What is Storage Classes in C Language?

Storage class C allocates a storage area for variables that are kept in memory. They are stored in the system RAM. Determine the scope of variables separately from storage space. Variables in C programs are mainly stored in the physical location of device memory and random memory, which is the CPU register. There are four types of storage classes: automatic, external, static, and log. You can specify a storage specifier with a variable.

Types of Storage Classes:

There are four types of storage classes are as follows:

1. Automatic Storage Class:

All variables declared within a function or block are stored in auto-specifiers by default, even if they are not explicitly defined. Scope or Visibility of a variable in an automatic storage class is local to the block or function in which it is defined. When you exit a function or block, the variable is destroyed.

For example:
Here Code:
#include <stdio.h>
int sum(int n1, int n2){
  auto int s;//declaration of auto(local) variable
  s = n1+n2;
  return s;
int main(){
  int i = 2, j = 3, k;
  k = sum(i, j);
  printf("sum is : %d\n", k);
  return 0;

2. Register Storage Class:

Variables stored in the record storage class are also locally scoped. That is, it can only be accessed or viewed in the declared block. This storage is similar to automatic, with the main difference that automatic variables are stored in memory, while registry variables are stored in CPU registers. This is done if you access the variables frequently. These can be used faster. Very few variables are stored using registry specifiers. If there is no space in the registry, it will only be stored in memory. No initial value is assigned to the registry variable. Also, the & (address of) operator cannot be used in registry variables. For example, variables that are used for counters or similar usage types are stored using registry specifiers.

For example:
Here Code:
#include <stdio.h>
int main()
    register int n = 20;
    int *ptr;
    ptr = &n;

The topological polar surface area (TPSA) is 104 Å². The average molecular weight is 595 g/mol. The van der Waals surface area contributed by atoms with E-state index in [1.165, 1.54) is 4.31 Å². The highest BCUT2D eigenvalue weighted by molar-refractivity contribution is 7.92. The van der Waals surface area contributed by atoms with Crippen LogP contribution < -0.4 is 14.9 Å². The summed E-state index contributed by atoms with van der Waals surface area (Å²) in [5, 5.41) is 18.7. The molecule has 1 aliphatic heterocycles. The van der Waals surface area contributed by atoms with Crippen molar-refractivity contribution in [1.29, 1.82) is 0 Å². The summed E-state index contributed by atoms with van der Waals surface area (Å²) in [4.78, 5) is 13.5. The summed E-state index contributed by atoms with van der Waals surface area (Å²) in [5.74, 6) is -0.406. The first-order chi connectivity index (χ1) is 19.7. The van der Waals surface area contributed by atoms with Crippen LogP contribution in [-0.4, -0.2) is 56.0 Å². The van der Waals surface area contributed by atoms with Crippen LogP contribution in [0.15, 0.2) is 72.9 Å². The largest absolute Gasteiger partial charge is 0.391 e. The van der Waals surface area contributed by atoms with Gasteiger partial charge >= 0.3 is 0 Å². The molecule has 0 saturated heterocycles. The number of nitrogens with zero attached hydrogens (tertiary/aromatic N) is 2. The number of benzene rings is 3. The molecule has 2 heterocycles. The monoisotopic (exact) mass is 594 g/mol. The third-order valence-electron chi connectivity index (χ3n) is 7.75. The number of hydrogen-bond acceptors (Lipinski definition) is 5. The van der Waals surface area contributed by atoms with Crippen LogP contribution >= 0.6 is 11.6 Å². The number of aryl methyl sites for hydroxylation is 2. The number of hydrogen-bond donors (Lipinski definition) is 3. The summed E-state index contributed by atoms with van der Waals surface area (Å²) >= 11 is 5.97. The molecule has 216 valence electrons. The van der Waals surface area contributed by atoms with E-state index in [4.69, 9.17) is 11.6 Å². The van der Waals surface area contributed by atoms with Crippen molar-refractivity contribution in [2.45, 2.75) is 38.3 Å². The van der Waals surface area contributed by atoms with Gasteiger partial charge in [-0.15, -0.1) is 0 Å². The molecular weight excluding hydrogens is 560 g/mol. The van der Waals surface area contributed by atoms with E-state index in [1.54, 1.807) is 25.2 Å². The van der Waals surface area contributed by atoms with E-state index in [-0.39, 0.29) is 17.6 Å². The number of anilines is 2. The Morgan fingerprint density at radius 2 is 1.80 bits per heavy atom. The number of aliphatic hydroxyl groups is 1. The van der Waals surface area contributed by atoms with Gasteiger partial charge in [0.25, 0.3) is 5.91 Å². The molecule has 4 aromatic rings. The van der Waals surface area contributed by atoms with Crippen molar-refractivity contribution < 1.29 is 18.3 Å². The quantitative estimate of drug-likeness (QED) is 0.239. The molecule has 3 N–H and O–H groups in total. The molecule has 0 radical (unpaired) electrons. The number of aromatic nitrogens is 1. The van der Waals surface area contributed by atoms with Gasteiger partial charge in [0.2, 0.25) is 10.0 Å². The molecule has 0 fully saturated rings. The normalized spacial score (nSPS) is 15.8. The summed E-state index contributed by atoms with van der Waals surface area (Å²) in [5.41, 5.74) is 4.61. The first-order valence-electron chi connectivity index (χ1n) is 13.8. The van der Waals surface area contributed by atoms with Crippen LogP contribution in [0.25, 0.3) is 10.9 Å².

printf("address of n : %u", ptr);
    return 0;

3. Static Storage Class:

Variables, whether global or local, are stored in static storage classes using static specifiers when the variable must be declared once and the value must be retained. When a variable is declared static, the value is saved or persisted between function calls. Persistent storage is created and declared only once. When a local variable is declared static, persistent storage is created and the value is retained each time it is used. Also, depending on the scope of regular local variables, static local variables only appear in the function or block in which they are defined. As with static locales, when a global variable is declared static, persistent storage is created and declared only once. However, even globally, these variables are only visible in the file in which they are defined.

For example:

Where g and i are static variables, “g” is a global variable and “i” is a local variable. If you didn’t write static before the declaration of ‘i’, then every time the function ‘fn ()’ is called, ‘i’ ends the function ‘fn ()’ with an initial value of 0 and destroys it as well. It would have been done.

Here Code:
#include <stdio.h>
 static int g = 5;
 void fn(){
 	static int i = 0;
 	printf("g = %d\t", g--);
 	printf("i = %d\n",i++);
int main(){
  while(g >= 2)
  return 0;

4. Extern Storage Class:

A variable declared as external indicates that the variable is defined elsewhere in another program. These external variables are used when you want to use a variable or function defined in a program in another file. Variables with external specifiers are stored in the external storage class. If extern is declared to be a program, the variable specifies an external binding and will not be redefined or initialized. Only one is allocated to storage and is only initialized once. If the external variable is reinitialized with another value in the external program, you will get a “variable redefine” error.

For example:
Here Code:

#include <stdio.h>
extern i;
main() {
   printf("value of the external integer is = %d\n", i);
   return 0;}
#include <stdio.h>


Storage class C is used to represent additional information about variables. The storage class represents the scope and lifespan of the variable. It also shows who can access the variable from where. Auto, extern, register, and static are four different storage classes for C programs. The C storage class specifiers are used to define variables, functions, and parameters. auto is used for local variables defined within a block or function. Registers are used to store variables in CPU registers instead of memory locations for quick access. Each has a use case within the C program.


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gate io
16 days ago

I have read your article carefully and I agree with you very much. This has provided a great help for my thesis writing, and I will seriously improve it. However, I don’t know much about a certain place. Can you help me?

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